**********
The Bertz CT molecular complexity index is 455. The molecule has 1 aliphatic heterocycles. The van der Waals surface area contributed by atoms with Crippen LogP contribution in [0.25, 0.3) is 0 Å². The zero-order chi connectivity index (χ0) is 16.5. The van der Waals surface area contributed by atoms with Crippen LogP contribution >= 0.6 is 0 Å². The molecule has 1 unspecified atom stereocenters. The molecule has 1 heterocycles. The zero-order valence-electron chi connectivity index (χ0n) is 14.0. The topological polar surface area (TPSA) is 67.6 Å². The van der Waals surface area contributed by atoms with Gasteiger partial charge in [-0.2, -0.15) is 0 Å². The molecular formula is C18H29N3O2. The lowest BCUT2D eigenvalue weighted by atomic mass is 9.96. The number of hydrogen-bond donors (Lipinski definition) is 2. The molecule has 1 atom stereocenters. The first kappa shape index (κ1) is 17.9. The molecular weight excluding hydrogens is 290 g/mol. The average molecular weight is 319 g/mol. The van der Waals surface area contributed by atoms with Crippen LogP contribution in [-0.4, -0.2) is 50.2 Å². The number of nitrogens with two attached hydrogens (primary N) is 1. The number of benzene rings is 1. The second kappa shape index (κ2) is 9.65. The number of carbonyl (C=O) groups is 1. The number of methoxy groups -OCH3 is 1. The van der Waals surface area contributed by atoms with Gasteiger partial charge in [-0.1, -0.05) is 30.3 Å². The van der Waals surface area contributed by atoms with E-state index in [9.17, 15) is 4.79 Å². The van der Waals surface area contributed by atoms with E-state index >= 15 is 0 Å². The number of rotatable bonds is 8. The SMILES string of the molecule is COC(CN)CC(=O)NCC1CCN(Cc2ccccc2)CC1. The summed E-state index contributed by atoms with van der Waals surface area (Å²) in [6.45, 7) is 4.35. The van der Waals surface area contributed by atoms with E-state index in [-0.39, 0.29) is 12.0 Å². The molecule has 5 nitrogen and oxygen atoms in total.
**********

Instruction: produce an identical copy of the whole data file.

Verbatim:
The Bertz CT molecular complexity index is 455. The molecule has 1 aliphatic heterocycles. The van der Waals surface area contributed by atoms with Crippen LogP contribution in [0.25, 0.3) is 0 Å². The zero-order chi connectivity index (χ0) is 16.5. The van der Waals surface area contributed by atoms with Crippen LogP contribution >= 0.6 is 0 Å². The molecule has 1 unspecified atom stereocenters. The molecule has 1 heterocycles. The zero-order valence-electron chi connectivity index (χ0n) is 14.0. The topological polar surface area (TPSA) is 67.6 Å². The van der Waals surface area contributed by atoms with Gasteiger partial charge in [-0.2, -0.15) is 0 Å². The molecular formula is C18H29N3O2. The lowest BCUT2D eigenvalue weighted by atomic mass is 9.96. The number of hydrogen-bond donors (Lipinski definition) is 2. The molecule has 1 atom stereocenters. The first kappa shape index (κ1) is 17.9. The molecular weight excluding hydrogens is 290 g/mol. The average molecular weight is 319 g/mol. The van der Waals surface area contributed by atoms with Crippen LogP contribution in [-0.4, -0.2) is 50.2 Å². The number of nitrogens with two attached hydrogens (primary N) is 1. The number of benzene rings is 1. The second kappa shape index (κ2) is 9.65. The number of carbonyl (C=O) groups is 1. The number of methoxy groups -OCH3 is 1. The van der Waals surface area contributed by atoms with Gasteiger partial charge in [-0.1, -0.05) is 30.3 Å². The van der Waals surface area contributed by atoms with E-state index in [9.17, 15) is 4.79 Å². The van der Waals surface area contributed by atoms with E-state index >= 15 is 0 Å². The number of rotatable bonds is 8. The SMILES string of the molecule is COC(CN)CC(=O)NCC1CCN(Cc2ccccc2)CC1. The summed E-state index contributed by atoms with van der Waals surface area (Å²) in [6.45, 7) is 4.35. The van der Waals surface area contributed by atoms with E-state index in [-0.39, 0.29) is 12.0 Å². The molecule has 5 nitrogen and oxygen atoms in total.